Esther has just finished her time of fasting and has dressed in her royal clothing to see the king. As soon as he saw her, she gained favor in his eyes, he extended the scepter, and she approaches to touch it.
Realizing that this is an unusual situation, approaching without being summoned, Xeres asks her, "What is it, Queen Esther? What is your request? Even up to half the kingdom, it will be given you."
Does this shock me? Not really. Why? Because based on his response to Haman when he came about a problem with people not following the king's laws, it seems to me that he might have a small people pleasing problem. He's willing to give up an awful lot to make people happy by giving them what they want.
What fascinates me is that either she kept trouble off her face or he was utterly oblivious to the fact that something must be wrong. Either way, an invitation is extended and accepted and dinner ensues.
During dinner Xeres again makes a rather considerable promise when he asks Esther what she wants. For whatever reason, rather than saying it this night, she extends another invitation and promises to tell the king at that time.
At this point, true to character, Haman leaves probably more full of himself than food, sees Mordecai, becomes enraged, and is more focused on what is wrong in his life (that Mordecai won't bow to him) than he is what's right with his life (his glorious wealth, the honor he has received from the king, and his promotion).
Unfortunately, because he is surrounded by people who add flame to his fire, he gladly accepts the suggestion to up the date of Mordecai's execution.
Haman is a character that genuinely intrigues me. His hatred of a single person sparks something in him that is tremendous and powerful. It controls his emotions beyond anything else that is good or right in his life. And it can take him from the best feeling in the world to devastated beyond belief in the blink of an eye.
I don't have anyone in my life that can spark that kind of reaction in me. But some circumstances certainly can.
It's troubling to recognize and acknowledge what can take me from grateful to entirely dissatisfied. It's even more disturbing to realize that like Haman's hatred, it is rooted in idolatry.
The idol of self is one that is often difficult to recognize because it's so easy to dismiss or label as something else.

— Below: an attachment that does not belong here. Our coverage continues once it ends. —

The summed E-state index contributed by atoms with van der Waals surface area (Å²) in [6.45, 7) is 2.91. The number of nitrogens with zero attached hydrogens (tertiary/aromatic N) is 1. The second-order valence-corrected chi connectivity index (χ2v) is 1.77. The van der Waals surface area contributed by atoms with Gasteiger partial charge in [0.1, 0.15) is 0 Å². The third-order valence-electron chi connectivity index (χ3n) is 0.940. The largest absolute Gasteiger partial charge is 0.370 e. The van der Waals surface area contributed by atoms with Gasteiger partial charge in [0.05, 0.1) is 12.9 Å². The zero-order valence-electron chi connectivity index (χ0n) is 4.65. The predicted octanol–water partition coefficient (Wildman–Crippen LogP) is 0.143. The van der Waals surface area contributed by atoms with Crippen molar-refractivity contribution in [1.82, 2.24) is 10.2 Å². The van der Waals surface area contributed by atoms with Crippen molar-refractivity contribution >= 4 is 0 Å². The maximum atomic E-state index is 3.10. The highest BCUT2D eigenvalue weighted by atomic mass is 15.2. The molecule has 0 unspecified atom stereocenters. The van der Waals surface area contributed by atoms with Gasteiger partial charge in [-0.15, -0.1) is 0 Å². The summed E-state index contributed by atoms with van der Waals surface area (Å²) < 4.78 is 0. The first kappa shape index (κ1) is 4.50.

For example, we can say that we want our kids to learn to be respectful and obedient to our directions but when we become a tyrant when they make a poor decision that is a problem. Why? Because we are ultimately saying we don't care about shepherding their heart to make good decisions we want them to do it when we said and why.
Another prime example is the unexpected interruption. We can say that what we need to do is massively important but when a person truly needs our compassion and empathy and we are more outraged by the inconvenience to our personal agenda, we have elevated our needs above theirs because we are more critical.
Last week I read a quote about idolatry in the new book by Andi Andrew titled Fake or Follower. In talking about the Exodus and Aaron making the golden calf for those questioning what happened to Moses, she said, "When it comes to idol worship in our own lives, some of us need to go cow tipping."
As much as I wish it weren't true, the biggest idol in my life up to this point has been me. What is best for me? How will this affect me? How can I make this better for me? I am not saying I live a self-centered narcissistic life by any stretch. What I am saying is that when things throw me off kilter, my first response is most often one of self-preservation. Which has more to do with trusting in myself to get my needs met than God which oh, by the way, is idolatry.
We could say that's a natural tendency of the human condition, or we could own it, and remind ourselves that if we keep trying to save our lives we will ultimately lose them.
I know. Tough. Thankfully we have a God that loves us enough to be patient with our learning curves.
I don't want us to feel beat up about this. I want us to be cognizant of the subtle ways culture is teaching us to elevate ourselves. Maybe in becoming more aware of the messages that are creeping in that we haven't before recognized, we can begin to combat them and humbly put ourselves back in proper perspective. At the feet of Jesus.
1. In what ways to do we elevate ourselves and our needs above others?
2. Do we fill justified in doing it? Why?
3. What does Scripture actually have to say about it.